Five years after founding The Gratitude Campaign, I've received over 10,500 e-mails, and 1,500 comments on YouTube. It seems that there is a lot to talk about with regard to gratitude for those who serve; not the least of which is the ever present challenge of understanding how to keep the politics out of it. Hopefully this blog will give us an opportunity for some rational, reasonable, and respectful discussion. I hope you'll join us...

~Scott Truitt, FOUNDER


Monday, January 18, 2010

On Supporting the Troops or Supporting Peace

In my experience there seems to be a polarization in the United States; two ideas that most people see as mutually exclusive: supporting our Troops or supporting Peace. Just based on the feedback I’ve received to this campaign, it seems that the Support the Troops movement is typically associated with the conservative right, while the Support Peace movement is associated with the liberal left. And seldom do the two meet in the middle – to the point where many people will look at me cross-eyed when I suggest that you can do both -- as though it makes their brain hurt.

thegratitudecampaign is, at its core, about empowering people to open their hearts to one another. This may sound just cute as a sound bite, but when you really consider what that means it has pretty deep implications for those who choose to accept the challenge. When you take two minutes and really connect with what you are thanking our Troops for – devoting their lives, and in many cases sacrificing their lives so that we can be whoever we want to be – you cannot ignore the gravity and the magnitude of that gift. And when you look one of these people in the eye to express your gratitude for that, you cannot help but feel the exchange of emotion, and the humility of having someone that you don’t even know make that commitment and sacrifice for you. It seems to follow that if they have accepted this responsibility of protecting and defending our Freedom, we must honor and respect that by accepting the responsibility for when, where, and why we put them in harm’s way.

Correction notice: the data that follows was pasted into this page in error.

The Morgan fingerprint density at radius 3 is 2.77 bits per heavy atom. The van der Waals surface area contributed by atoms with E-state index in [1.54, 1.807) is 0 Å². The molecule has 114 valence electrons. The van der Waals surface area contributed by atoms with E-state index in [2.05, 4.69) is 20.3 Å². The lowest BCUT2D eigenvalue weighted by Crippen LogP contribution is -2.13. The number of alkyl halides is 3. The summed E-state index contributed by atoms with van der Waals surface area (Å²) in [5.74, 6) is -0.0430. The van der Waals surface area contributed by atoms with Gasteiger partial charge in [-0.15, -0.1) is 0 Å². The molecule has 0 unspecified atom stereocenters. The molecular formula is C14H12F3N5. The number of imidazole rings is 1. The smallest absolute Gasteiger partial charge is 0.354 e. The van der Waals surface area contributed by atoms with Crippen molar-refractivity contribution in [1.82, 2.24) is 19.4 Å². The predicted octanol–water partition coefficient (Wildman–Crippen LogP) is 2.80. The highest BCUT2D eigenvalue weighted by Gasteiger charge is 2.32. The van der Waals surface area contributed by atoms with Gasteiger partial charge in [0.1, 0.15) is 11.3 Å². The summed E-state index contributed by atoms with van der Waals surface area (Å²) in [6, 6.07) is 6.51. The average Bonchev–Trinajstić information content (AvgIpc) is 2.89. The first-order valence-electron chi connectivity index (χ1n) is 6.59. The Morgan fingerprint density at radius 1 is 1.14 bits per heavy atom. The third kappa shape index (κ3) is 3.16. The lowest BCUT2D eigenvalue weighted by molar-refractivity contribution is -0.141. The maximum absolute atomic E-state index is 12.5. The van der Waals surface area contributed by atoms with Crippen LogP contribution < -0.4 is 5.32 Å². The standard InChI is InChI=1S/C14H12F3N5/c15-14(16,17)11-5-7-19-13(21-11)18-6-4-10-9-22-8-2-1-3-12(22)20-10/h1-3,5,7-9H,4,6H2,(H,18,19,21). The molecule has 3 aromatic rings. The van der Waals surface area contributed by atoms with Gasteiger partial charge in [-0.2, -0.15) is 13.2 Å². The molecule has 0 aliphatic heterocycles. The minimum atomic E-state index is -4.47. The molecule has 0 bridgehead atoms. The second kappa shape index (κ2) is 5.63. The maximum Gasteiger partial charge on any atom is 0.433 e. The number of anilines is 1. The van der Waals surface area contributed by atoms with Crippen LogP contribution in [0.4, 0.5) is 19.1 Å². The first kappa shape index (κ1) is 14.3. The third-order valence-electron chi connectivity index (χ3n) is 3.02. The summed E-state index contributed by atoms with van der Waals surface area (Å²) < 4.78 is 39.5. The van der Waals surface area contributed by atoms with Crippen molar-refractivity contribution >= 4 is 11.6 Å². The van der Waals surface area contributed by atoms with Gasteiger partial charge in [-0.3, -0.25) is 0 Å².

[ Now, before I go on I want to be clear that when I discuss the concept of war, or putting our Troops in harm’s way, I am speaking of war in general unless I specify otherwise – I am not necessarily commenting or making a judgment on our current war(s). The questions I raise need to be answered on a case-by-case basis. And they will likely be answered differently depending on which conflict we’re talking about. ]

Ultimately we, civilians, are responsible for how our government deploys our Armed Forces. Our President and our Congressmen represent us. They make their decisions based on what they believe we want. We tell them what we want with our voices (or lack thereof) and our votes (or lack thereof), and our lifestyle choices. When we tell them that we want cheap gas (and lots of it), safe travels, favorable international trade, and global influence, they must find a way to deliver. And they’ll deliver through force if a peaceful and cost-effective solution cannot be found. Our Troops bear the heaviest burden of that. So if we truly want to thank our Troops, what better way than to do what we can to work for Peace? To make sacrifices and find solutions in our own lives to solve these issues so that our Troops don’t have to solve them by force, and to keep them as safe as they keep us? We cannot claim to be supporting our Troops if we are sending them to war frivolously, or if we are not willing to make sacrifices in our own lives as they sacrifice for us.

Having said that, it’s important to recognize that sometimes in order to put a stop to war you have to go to war. It seems clear that we could not have stopped Hitler through diplomacy alone. Food shipments in Somalia, and recently in Haiti could not be delivered safely without the protection and order provided by our Troops. Because desperate people do desperate things, we often need to be willing to stand up and fight for we believe is right – to fight for Peace. And when those times come, we need the service of those who are willing to fight for those who cannot fight for themselves.

In the end, supporting our Troops or supporting Peace are not mutually exclusive ideas. To the contrary, we should support Peace because we support our Troops. And we should support our Troops because we support Peace. When our choices and decisions do both – as individuals, and as a country – that’s when we’re being the best version of ourselves.

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